Poetry from NER 37.2
Only God, my dear,
Could love you for yourself alone
And not your yellow hair.
—W. B. Yeats, “For Anne Gregory”
Sister, there was nothing left for us.
Down here, this cast-off hour, we listened
but heard no voices in the shells. No beauty.
Our lives already tangled in the violence of our hair,
we learned to feel unwanted in the sea’s blue gaze,
knowing even the blond lichen was considered lovely.
Not us, who combed and tamed ourselves at dawn,
cursing every brute animal in its windy mane—
God forbid all that good hair being grown to waste.
Safiya Sinclair was born and raised in Montego Bay, Jamaica. Her first full-length collection, Cannibal, won the 2015 Prairie Schooner Book Prize in Poetry (University of Nebraska Press, 2016). She is the recipient of a 2016 Whiting Writers’ Award, the Ruth Lilly and Dorothy Sargent Rosenberg Fellowship from the Poetry Foundation, and a Provincetown Fine Arts Work Center Fellowship. Her poems have appeared in Poetry, Kenyon Review, the Nation, Boston Review, Gulf Coast, Gettysburg Review, TriQuarterly, and elsewhere. Sinclair received her MFA in Poetry from the University of Virginia and is currently a PhD candidate in literature and creative writing at the University of Southern California.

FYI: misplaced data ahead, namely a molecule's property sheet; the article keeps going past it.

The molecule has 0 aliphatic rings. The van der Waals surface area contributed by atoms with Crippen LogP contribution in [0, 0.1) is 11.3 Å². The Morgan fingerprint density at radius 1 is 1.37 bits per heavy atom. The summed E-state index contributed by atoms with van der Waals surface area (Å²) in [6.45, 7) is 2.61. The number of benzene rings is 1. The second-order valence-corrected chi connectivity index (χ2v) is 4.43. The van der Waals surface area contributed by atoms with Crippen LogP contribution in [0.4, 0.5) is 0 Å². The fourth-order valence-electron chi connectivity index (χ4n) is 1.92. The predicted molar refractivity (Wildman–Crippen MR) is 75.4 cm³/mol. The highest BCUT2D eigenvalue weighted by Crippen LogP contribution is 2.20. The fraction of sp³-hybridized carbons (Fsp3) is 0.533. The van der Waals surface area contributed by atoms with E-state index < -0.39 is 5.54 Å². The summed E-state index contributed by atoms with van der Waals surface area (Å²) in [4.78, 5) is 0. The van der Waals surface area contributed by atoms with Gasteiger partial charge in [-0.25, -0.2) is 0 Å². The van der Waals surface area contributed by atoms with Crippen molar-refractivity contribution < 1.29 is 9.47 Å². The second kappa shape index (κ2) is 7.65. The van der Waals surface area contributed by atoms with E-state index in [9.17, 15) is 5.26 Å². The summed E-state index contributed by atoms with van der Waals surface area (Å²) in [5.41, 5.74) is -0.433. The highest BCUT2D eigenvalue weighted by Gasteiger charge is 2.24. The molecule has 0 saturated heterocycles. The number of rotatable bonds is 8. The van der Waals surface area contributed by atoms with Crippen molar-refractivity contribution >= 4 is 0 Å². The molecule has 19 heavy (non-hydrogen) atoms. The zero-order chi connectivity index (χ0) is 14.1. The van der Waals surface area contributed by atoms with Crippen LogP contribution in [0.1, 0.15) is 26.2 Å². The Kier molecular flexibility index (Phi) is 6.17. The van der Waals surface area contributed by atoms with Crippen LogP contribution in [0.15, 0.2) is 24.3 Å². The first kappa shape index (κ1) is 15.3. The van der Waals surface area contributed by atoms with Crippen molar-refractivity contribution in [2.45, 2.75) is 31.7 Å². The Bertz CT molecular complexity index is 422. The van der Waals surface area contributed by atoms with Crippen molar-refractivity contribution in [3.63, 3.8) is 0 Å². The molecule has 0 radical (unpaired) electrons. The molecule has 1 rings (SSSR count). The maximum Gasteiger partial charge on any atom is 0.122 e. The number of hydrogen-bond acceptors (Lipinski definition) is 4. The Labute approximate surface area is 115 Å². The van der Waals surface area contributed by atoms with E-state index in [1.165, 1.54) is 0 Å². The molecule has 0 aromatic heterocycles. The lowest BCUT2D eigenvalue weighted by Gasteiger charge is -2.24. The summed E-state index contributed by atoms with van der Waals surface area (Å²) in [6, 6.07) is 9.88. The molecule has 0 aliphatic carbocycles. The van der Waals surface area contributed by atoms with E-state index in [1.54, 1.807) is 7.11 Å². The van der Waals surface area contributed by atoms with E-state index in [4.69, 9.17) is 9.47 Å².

Maria S. Picone is a writer, painter, and photographer who lives in Boulder, Colorado. She studies fiction writing at Goddard College. She loves to volunteer and travel, most recently having done both in a rural village in Cambodia. Her website is mariaspicone.com, or you can follow her on Twitter@mspicone.